All you young fish, please spread the word and plan to jump back into the tank at this new time! 

Any questions, please contact Karen Feeser, 717-698-3535, or the office. 

Thoughts, ideas, suggestions, volunteering, you name it, we hope to hear from all of you. You just need to call the church office at 717-637-8904 or e-mail us at offcoor129@gmail.com!

Schedule for FISH

Under Construction

May 17, 2020 10:30am 

End of Sunday School Year Celebration with Picnic & Games followed at 12:00pm by a FISH presentaton with Tom & Hollis Long about Bees & Beekeeping.

After learning about Bees, we will plan our St. Mark Herb Garden.

Anyone who want to help prepare the herb garden soil, contact church office or Karen Feeser

When we again meet, Please Join Us for Sunday School


Sunday School

   Nursery 10:20-11:00

   Elementary 10:20-11:20

   Middle / Confirmation with Pastor

Sunday School Choir

Martha Lobaugh, our organist, has gathered our youth to create an awesome choir, with beautiful singing as well as saxophone, cello, and trumpet accompaniments.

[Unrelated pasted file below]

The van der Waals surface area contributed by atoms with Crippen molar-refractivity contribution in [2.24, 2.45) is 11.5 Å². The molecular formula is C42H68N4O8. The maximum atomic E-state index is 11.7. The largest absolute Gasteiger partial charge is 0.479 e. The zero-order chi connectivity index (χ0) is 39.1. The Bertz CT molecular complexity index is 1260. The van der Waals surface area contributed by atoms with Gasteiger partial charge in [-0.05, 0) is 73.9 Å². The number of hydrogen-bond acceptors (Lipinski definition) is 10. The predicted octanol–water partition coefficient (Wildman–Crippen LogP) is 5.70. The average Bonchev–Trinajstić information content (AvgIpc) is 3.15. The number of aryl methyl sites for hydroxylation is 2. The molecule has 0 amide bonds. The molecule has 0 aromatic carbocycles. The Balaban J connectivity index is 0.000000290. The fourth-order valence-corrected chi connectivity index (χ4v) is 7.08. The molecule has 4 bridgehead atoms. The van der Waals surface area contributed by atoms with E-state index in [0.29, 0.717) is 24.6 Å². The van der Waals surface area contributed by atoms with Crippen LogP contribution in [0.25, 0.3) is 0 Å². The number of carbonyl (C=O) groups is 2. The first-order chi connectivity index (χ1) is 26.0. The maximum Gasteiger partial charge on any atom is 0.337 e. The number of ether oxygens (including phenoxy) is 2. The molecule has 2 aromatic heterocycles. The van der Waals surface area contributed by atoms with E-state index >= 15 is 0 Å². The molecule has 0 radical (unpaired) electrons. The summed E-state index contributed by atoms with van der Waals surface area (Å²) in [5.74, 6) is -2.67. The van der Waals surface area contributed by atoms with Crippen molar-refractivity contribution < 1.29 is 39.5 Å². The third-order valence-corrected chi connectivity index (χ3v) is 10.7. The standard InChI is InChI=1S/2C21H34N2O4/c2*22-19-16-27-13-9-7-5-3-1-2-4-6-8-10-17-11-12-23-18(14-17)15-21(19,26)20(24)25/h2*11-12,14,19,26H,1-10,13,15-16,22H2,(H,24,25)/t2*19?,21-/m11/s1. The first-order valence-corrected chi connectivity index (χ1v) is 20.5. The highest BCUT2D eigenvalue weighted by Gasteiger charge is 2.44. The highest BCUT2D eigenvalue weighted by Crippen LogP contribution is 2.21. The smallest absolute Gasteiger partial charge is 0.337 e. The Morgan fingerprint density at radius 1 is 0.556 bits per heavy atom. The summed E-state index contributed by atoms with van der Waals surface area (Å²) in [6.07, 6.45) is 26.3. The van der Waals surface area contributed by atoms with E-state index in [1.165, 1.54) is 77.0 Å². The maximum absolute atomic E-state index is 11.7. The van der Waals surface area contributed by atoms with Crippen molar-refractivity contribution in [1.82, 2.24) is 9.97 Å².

We look forward to including more youth music in our Sunday worship as the children progress. 

Adult Coloring Group

St. Mark Coloring Book Group

The Coloring Book Group schedule for 2020 is shown below. There is no charge and the events are open to the public. Please join us for fun, conversation, and creativity!


Benefits of Coloring for Adults:

    *    Builds concentration

    *    Builds visual perception skills

    *    Relaxing/relieves stress

    *    Encourages creativity

    *    Develops fine eye-hand coordination


All dates are a Tuesday and the meeting time is 10:00am -- 12:00noon:

Under Construction

Book Club

Many of us enjoy reading so why not start a book club here at St. Mark? 

Susan Miller had just this thought and decided to act on it! 

At our first meeting, in the church parlor, we will be talking about All the Light We Cannot See by Anthony Doerr. It is not too late to join—just stay tuned for the next book selection. Just to clarify, the Book Club is for all readers, male and female, young and old, who enjoy all types of books!

Philipp Melanchthon (Feb.16, 1497 — April 19, 1560), was one of the primary founders of Lutheranism. Born Philipp Schwartzerdt, he translated his name to its Greek form —  Melanchthon. He made the distinction between law and gospel the central formula for Lutheran evangelical insight.